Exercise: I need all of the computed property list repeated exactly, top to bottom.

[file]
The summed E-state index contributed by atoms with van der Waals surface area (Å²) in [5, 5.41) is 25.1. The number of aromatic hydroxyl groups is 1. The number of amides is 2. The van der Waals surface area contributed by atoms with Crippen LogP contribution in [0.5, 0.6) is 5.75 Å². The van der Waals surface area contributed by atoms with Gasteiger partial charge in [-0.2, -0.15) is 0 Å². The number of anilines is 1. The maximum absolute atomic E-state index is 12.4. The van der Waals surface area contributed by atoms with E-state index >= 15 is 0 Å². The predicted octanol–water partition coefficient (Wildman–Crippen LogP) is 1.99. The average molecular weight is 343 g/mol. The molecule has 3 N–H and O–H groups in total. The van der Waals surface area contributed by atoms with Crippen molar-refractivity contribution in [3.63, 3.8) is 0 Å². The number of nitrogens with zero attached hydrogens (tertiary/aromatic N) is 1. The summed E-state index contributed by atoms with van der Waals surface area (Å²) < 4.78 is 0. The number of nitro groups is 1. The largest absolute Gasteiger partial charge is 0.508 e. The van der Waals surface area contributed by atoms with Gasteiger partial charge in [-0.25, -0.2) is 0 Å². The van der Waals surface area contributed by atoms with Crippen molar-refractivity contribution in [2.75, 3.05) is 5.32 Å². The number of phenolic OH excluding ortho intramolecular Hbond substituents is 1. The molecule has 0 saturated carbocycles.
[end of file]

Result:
The summed E-state index contributed by atoms with van der Waals surface area (Å²) in [5, 5.41) is 25.1. The number of aromatic hydroxyl groups is 1. The number of amides is 2. The van der Waals surface area contributed by atoms with Crippen LogP contribution in [0.5, 0.6) is 5.75 Å². The van der Waals surface area contributed by atoms with Gasteiger partial charge in [-0.2, -0.15) is 0 Å². The number of anilines is 1. The maximum absolute atomic E-state index is 12.4. The van der Waals surface area contributed by atoms with E-state index >= 15 is 0 Å². The predicted octanol–water partition coefficient (Wildman–Crippen LogP) is 1.99. The average molecular weight is 343 g/mol. The molecule has 3 N–H and O–H groups in total. The van der Waals surface area contributed by atoms with Crippen molar-refractivity contribution in [3.63, 3.8) is 0 Å². The number of nitrogens with zero attached hydrogens (tertiary/aromatic N) is 1. The summed E-state index contributed by atoms with van der Waals surface area (Å²) < 4.78 is 0. The number of nitro groups is 1. The largest absolute Gasteiger partial charge is 0.508 e. The van der Waals surface area contributed by atoms with Gasteiger partial charge in [-0.25, -0.2) is 0 Å². The van der Waals surface area contributed by atoms with Crippen molar-refractivity contribution in [2.75, 3.05) is 5.32 Å². The number of phenolic OH excluding ortho intramolecular Hbond substituents is 1. The molecule has 0 saturated carbocycles.